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I want to prove that the proof system A is not complete. A consists of these axioms:

1. Y subset or equal X => X->Y
2. X->Y and Y->Z   =>  X->Z (Transitive relation)

Therefore, I thought that I needed to prove that the axiom: X->Y => XZ->YZ cannot be proven using the axioms above. I thought about proving this using induction but I'm not sure how.

I could say that the base is: X->Y therefore XZ->YZ cannot be proven. But what about the rest?

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3 seems like a better fit for this question ??? –  Erwin Smout Jun 3 '14 at 10:27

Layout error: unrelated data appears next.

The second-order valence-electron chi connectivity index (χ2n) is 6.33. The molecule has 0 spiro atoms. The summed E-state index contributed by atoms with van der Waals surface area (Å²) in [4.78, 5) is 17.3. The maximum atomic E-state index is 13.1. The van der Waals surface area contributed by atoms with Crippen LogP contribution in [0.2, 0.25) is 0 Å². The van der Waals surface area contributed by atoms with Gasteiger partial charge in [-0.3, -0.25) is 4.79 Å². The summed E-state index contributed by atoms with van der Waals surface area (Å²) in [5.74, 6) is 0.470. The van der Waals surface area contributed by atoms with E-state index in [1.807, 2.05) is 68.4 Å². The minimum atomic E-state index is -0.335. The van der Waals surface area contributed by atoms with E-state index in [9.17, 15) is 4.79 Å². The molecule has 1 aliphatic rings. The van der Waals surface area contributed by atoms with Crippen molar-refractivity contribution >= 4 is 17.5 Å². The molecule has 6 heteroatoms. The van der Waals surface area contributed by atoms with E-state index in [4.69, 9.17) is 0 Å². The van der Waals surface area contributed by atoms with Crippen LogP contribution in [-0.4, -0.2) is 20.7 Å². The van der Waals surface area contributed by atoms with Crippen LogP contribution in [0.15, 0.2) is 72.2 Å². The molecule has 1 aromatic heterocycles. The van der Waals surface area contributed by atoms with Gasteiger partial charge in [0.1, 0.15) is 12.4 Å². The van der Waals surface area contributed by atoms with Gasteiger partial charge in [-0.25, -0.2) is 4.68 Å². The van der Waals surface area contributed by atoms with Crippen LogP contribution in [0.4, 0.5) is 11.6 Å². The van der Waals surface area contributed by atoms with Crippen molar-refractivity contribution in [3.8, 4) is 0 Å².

1 Answer 1

You want to prove that A is not complete with respect to what?

The rule X->Y => XZ->YZ can be proved using the proof system A. You go by induction with respect to size of the proof of X->Y.

  • Base case: if X->Y follows from 1. then XZ->YZ follows from 1 (YZ is a subset of XZ).
  • Step: if X->Y follows from 2. with X->B, B->Y as premises, then XZ->BZ and BZ->YZ follow from the induction step. The apply rule 2. again and you get XZ->YZ. QED
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